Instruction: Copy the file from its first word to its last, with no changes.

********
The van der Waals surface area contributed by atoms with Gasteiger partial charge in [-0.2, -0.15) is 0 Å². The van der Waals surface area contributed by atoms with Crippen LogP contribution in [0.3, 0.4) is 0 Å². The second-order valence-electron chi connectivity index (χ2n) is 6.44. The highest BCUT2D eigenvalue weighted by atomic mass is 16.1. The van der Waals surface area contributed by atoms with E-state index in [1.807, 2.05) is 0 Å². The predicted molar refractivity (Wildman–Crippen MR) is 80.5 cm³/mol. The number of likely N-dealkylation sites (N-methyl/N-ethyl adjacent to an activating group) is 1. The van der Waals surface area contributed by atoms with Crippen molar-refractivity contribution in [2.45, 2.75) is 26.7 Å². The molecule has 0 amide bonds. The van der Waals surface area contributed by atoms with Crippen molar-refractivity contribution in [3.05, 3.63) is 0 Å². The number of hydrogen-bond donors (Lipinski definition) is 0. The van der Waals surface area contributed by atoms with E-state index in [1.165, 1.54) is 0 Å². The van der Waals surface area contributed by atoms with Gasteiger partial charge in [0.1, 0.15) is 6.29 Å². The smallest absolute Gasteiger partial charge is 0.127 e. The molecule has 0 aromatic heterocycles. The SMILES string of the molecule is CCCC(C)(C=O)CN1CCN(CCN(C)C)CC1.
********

The van der Waals surface area contributed by atoms with Gasteiger partial charge in [-0.2, -0.15) is 0 Å². The van der Waals surface area contributed by atoms with Crippen LogP contribution in [0.3, 0.4) is 0 Å². The second-order valence-electron chi connectivity index (χ2n) is 6.44. The highest BCUT2D eigenvalue weighted by atomic mass is 16.1. The van der Waals surface area contributed by atoms with E-state index in [1.807, 2.05) is 0 Å². The predicted molar refractivity (Wildman–Crippen MR) is 80.5 cm³/mol. The number of likely N-dealkylation sites (N-methyl/N-ethyl adjacent to an activating group) is 1. The van der Waals surface area contributed by atoms with Crippen molar-refractivity contribution in [2.45, 2.75) is 26.7 Å². The molecule has 0 amide bonds. The van der Waals surface area contributed by atoms with Crippen molar-refractivity contribution in [3.05, 3.63) is 0 Å². The number of hydrogen-bond donors (Lipinski definition) is 0. The van der Waals surface area contributed by atoms with E-state index in [1.165, 1.54) is 0 Å². The van der Waals surface area contributed by atoms with Gasteiger partial charge in [0.1, 0.15) is 6.29 Å². The smallest absolute Gasteiger partial charge is 0.127 e. The molecule has 0 aromatic heterocycles. The SMILES string of the molecule is CCCC(C)(C=O)CN1CCN(CCN(C)C)CC1.